At Three Crowns, our clients hire us largely to produce content for them, which we love doing. But they also come to us because we can help them think through the strategy on any given campaign – or even create campaigns from scratch.

Our team has helped countless advisors (and fintech firms) with everything from branding to writing blogs to running Google ads to creating lead magnets. On top of that, we are constantly watching what other firms we don’t work with are producing. As a result, we have an eye on what everyone else is doing and a good idea of how it performs.

Add in the fact that our founder, Johnny Sandquist, spent 12 years at Orion, and I led content teams at Mineral Interactive and Carson Group for five years collectively, and you get a group that has a pretty good understanding of the industry. Not to toot our own horn, but we like to think we bring a good deal of strategic knowledge to the work we do, and our clients appreciate that about us.

Unless you’re willing to spend some real money building out an experienced internal team, chances are you won’t be able to hire someone who can help you much with strategy. 

Not that there’s anything wrong with that! Marketing associates are some of my favorite people (and can work miracles for you!). If you aren’t looking for input on your strategy, then you could probably do pretty well paying a recent college grad $50k per year to run your marketing ops.

But if you want to hire an internal person with real know-how, you probably won’t find anyone for less than $80k (if that).

For comparison, our clients generally pay anywhere from $60k to $120k per year for our help with content creation and strategy. 

4. What all are you looking to do?

When you look at something as simple as a fact sheet, it’s easy to gloss over all the work that went into producing it. Creating a fact sheet requires a team of people/skills, including:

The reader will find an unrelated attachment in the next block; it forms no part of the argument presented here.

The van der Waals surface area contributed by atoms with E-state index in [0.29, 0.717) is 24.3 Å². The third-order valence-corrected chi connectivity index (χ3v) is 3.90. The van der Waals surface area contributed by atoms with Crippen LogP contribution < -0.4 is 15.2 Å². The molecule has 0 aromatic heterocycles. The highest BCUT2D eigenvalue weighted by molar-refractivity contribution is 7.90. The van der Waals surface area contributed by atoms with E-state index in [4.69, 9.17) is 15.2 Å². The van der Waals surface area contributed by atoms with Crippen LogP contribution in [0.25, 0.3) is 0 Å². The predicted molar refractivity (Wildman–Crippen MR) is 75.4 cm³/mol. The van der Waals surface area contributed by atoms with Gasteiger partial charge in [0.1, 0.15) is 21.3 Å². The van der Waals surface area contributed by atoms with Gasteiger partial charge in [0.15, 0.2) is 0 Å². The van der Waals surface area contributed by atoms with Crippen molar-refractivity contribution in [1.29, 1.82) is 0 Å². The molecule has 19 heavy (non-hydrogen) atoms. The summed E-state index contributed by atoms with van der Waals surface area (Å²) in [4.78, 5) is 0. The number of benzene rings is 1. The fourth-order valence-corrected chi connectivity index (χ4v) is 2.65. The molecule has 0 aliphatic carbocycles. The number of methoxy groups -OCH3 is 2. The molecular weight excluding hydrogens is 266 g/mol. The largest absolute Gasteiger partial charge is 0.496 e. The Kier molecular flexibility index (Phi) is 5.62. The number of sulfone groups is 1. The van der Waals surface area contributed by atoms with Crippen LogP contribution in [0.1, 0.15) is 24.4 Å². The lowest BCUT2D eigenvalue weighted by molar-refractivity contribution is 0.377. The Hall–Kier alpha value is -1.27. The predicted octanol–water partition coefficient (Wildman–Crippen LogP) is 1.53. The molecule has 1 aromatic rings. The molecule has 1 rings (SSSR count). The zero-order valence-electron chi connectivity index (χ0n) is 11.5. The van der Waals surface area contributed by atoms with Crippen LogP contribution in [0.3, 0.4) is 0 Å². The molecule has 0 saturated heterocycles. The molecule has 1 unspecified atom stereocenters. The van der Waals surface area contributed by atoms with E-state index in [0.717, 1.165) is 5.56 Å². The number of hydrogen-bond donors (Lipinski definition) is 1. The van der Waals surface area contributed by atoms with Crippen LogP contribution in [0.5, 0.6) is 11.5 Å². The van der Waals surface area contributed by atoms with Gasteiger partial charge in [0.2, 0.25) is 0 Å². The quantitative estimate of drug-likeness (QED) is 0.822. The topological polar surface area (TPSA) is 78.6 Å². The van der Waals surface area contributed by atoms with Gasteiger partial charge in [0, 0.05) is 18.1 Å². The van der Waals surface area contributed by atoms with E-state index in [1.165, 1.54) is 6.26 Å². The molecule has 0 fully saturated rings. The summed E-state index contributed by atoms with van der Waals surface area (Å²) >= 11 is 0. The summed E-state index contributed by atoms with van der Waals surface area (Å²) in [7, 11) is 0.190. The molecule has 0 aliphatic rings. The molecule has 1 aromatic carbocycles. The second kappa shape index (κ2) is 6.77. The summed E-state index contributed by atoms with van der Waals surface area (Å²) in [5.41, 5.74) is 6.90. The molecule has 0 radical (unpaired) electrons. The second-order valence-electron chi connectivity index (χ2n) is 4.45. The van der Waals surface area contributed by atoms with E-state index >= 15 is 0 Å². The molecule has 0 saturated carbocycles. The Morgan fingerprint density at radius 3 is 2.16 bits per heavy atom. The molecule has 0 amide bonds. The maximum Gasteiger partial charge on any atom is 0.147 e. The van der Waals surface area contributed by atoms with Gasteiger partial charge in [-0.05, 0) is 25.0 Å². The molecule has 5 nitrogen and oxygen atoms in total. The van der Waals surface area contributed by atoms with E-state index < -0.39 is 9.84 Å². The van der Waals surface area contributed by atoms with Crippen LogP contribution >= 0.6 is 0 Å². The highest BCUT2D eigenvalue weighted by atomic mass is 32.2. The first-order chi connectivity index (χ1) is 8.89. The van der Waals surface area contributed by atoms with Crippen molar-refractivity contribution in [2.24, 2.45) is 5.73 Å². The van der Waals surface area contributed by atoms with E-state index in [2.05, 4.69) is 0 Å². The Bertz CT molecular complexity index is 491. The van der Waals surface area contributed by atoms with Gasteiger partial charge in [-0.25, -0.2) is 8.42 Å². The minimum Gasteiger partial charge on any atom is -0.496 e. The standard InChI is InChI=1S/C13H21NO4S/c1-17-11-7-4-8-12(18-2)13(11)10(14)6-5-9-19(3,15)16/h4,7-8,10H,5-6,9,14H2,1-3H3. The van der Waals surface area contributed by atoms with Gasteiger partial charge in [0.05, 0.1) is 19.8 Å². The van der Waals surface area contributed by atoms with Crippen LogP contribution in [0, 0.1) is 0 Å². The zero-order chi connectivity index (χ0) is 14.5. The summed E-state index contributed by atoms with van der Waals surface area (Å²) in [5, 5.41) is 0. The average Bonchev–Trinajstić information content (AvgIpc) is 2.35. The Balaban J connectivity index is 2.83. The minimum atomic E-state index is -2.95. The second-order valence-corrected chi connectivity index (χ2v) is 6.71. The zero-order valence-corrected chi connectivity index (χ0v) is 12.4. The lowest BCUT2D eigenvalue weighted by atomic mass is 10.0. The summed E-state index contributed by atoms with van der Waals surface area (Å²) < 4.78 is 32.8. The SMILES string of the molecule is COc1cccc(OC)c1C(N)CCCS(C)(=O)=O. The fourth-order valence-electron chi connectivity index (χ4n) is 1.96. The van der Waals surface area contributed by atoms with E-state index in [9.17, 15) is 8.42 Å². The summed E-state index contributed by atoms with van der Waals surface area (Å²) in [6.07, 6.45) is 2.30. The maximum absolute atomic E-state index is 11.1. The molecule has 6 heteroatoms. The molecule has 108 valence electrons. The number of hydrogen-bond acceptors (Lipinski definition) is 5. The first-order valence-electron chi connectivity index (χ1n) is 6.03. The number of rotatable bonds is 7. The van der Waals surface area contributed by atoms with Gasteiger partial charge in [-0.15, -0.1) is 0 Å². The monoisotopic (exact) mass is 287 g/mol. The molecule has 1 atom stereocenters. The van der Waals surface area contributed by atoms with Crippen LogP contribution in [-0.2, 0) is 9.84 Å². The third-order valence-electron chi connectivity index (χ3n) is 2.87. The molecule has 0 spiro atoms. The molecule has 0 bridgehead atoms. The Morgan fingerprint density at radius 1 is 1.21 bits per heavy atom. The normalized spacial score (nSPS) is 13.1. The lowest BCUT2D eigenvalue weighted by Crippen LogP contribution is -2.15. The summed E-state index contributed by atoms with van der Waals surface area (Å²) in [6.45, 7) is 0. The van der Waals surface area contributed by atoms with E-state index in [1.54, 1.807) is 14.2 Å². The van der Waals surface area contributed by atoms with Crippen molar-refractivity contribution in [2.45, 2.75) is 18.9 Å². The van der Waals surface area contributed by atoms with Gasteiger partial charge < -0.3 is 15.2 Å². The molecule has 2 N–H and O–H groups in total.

• Writer – The writer takes the idea and turns it into words.

  • Subject matter expert – The SME is the one who makes sure the fact sheet is accurate and doesn’t say anything that will get you in trouble with the SEC. This is typically the advisor.

  • Designer – After the fact sheet is written, you want a designer who understands the impact of design on readability. 

  • Creative director – While not a necessity, if you want your collateral to all be on-brand, then you need someone with a consistent creative vision who can make sure everything looks good. 

  • Digital marketing specialist – After your fact sheet is created, you’ll probably want it posted on your website or added to an automation somewhere in your email marketing system. The digital marketing specialist sets that up and makes sure it’s working.

If you hire an agency, you get a team of people with a variety of specialties. For instance, if you hired Three Crowns to create a fact sheet for you, the process would start with Amber, our project manager, who would set a timeline and assign a team to work on the project. Then she’d pull in:

  • Johnny or myself, who would outline the project for the team

  • Justine, our content writer, who would write the actual content

  • Carter, our designer, who would make it look beautiful, and

  • Sidney, our account manager, who would coordinate with your team to make sure we get it done right and on time.

On the other hand, if you have a one- or two-person internal marketing team, you’re counting on a much smaller team to handle all of those roles. And as much as we love internal marketing people, that’s a lot to expect out of one or two people.

5. How much do you want to be involved in marketing?

If you’re like most advisors, you’re a pretty busy person.